A person is disqualified from acting as intermediary if that person is the agent of the taxpayer (such as an employee, attorney, accountant, investment banker or broker, real estate agent or broker, within the two year period ending on the date of the transfer of the first relinquished property) or bears a close relationship to the taxpayer prohibited by the regulations.
In order for a property owner to successfully defer payment of capital gains tax on the sale of its relinquished property: (1) there must be an exchange; (2) the properties exchanged must be of “like kind”; and (3) the property transferred and the property received must be held for productive use in a trade or business, or for investment.
Although it is in some senses a legal fiction, Â§1031 still requires an exchange of business or investment property, as opposed to a sale of relinquished property and reinvestment of the proceeds in the replacement property. The Internal Revenue Services does not recognize that a taxable event has occurred in situations where a taxpayer merely trades one property for another. However, if a taxpayer sells a property and then voluntarily elects to use the proceeds to purchase another property, the taxpayer will be subject to capital gains tax on the sale of relinquished property. As a result, it is important to structure any exchange transaction in strict compliance with the provisions of Â§1031 and its regulations to ensure that the transaction is viewed as an “exchange” rather than a “sale/investment”.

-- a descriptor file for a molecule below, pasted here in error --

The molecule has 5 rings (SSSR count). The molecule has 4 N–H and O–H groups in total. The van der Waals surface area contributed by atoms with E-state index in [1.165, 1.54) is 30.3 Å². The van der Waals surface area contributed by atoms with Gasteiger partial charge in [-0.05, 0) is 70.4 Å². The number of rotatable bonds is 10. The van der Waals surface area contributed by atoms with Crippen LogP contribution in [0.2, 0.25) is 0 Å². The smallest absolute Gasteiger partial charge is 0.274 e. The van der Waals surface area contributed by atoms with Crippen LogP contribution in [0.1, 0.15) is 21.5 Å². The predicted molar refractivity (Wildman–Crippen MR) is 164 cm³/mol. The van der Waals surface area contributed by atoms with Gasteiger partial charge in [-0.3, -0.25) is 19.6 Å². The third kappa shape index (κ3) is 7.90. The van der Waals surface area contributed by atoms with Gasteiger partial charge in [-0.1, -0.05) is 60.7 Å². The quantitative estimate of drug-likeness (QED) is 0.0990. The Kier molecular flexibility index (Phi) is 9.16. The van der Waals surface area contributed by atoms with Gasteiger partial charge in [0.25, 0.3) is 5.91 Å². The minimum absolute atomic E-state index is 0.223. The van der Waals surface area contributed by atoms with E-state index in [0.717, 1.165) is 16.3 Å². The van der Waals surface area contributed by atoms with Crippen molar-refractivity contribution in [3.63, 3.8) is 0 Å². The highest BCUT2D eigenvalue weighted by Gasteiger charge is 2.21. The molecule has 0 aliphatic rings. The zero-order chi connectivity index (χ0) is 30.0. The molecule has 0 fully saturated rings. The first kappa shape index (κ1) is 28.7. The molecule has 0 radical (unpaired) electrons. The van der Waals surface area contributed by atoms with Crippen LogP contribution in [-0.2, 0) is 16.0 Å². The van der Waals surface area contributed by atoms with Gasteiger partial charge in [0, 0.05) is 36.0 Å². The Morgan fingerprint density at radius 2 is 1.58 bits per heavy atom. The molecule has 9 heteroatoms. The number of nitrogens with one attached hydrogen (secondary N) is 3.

Because the exchange regulations allow for “direct deeding”, the taxpayer’s name and tax identification number should be used in most closing documents, including the warranty deed, title policies and closing affidavits (except for reverse exchanges and construction exchanges, as outlined below).